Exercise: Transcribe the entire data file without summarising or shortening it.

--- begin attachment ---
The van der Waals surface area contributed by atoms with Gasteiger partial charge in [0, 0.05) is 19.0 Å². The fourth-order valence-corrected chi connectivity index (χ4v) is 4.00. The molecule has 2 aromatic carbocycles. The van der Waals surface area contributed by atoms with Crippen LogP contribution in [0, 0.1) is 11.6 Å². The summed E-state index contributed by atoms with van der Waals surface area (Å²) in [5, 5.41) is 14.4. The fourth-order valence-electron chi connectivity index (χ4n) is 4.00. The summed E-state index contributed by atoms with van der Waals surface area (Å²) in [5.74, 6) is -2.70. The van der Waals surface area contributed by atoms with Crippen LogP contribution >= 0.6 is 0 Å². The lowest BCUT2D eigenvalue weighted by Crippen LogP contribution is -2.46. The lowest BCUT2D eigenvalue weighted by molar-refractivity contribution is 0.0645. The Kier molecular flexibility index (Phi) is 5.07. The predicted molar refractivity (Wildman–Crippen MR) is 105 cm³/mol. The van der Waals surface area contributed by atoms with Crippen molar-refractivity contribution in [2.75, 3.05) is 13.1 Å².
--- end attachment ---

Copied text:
The van der Waals surface area contributed by atoms with Gasteiger partial charge in [0, 0.05) is 19.0 Å². The fourth-order valence-corrected chi connectivity index (χ4v) is 4.00. The molecule has 2 aromatic carbocycles. The van der Waals surface area contributed by atoms with Crippen LogP contribution in [0, 0.1) is 11.6 Å². The summed E-state index contributed by atoms with van der Waals surface area (Å²) in [5, 5.41) is 14.4. The fourth-order valence-electron chi connectivity index (χ4n) is 4.00. The summed E-state index contributed by atoms with van der Waals surface area (Å²) in [5.74, 6) is -2.70. The van der Waals surface area contributed by atoms with Crippen LogP contribution >= 0.6 is 0 Å². The lowest BCUT2D eigenvalue weighted by Crippen LogP contribution is -2.46. The lowest BCUT2D eigenvalue weighted by molar-refractivity contribution is 0.0645. The Kier molecular flexibility index (Phi) is 5.07. The predicted molar refractivity (Wildman–Crippen MR) is 105 cm³/mol. The van der Waals surface area contributed by atoms with Crippen molar-refractivity contribution in [2.75, 3.05) is 13.1 Å².